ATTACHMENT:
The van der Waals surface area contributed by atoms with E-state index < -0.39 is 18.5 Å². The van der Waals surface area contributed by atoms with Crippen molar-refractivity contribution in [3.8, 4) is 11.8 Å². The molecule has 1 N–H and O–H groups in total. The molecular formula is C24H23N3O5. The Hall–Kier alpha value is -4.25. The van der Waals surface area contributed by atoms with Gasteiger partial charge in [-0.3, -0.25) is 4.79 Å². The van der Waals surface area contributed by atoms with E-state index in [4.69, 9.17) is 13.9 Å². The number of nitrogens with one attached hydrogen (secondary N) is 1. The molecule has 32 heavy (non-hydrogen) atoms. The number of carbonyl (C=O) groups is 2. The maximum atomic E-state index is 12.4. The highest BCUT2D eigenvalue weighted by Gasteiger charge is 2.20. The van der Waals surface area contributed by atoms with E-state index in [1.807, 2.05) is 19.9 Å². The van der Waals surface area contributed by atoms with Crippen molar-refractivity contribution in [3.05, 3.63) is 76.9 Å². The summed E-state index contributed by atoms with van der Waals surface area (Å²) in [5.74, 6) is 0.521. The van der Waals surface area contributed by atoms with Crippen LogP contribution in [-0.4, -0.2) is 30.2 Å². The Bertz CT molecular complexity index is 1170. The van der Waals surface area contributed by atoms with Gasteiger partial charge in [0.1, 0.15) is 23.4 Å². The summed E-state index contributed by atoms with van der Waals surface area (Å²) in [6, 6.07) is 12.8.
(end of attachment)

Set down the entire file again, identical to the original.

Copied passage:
The van der Waals surface area contributed by atoms with E-state index < -0.39 is 18.5 Å². The van der Waals surface area contributed by atoms with Crippen molar-refractivity contribution in [3.8, 4) is 11.8 Å². The molecule has 1 N–H and O–H groups in total. The molecular formula is C24H23N3O5. The Hall–Kier alpha value is -4.25. The van der Waals surface area contributed by atoms with Gasteiger partial charge in [-0.3, -0.25) is 4.79 Å². The van der Waals surface area contributed by atoms with E-state index in [4.69, 9.17) is 13.9 Å². The number of nitrogens with one attached hydrogen (secondary N) is 1. The molecule has 32 heavy (non-hydrogen) atoms. The number of carbonyl (C=O) groups is 2. The maximum atomic E-state index is 12.4. The highest BCUT2D eigenvalue weighted by Gasteiger charge is 2.20. The van der Waals surface area contributed by atoms with E-state index in [1.807, 2.05) is 19.9 Å². The van der Waals surface area contributed by atoms with Crippen molar-refractivity contribution in [3.05, 3.63) is 76.9 Å². The summed E-state index contributed by atoms with van der Waals surface area (Å²) in [5.74, 6) is 0.521. The van der Waals surface area contributed by atoms with Crippen LogP contribution in [-0.4, -0.2) is 30.2 Å². The Bertz CT molecular complexity index is 1170. The van der Waals surface area contributed by atoms with Gasteiger partial charge in [0.1, 0.15) is 23.4 Å². The summed E-state index contributed by atoms with van der Waals surface area (Å²) in [6, 6.07) is 12.8.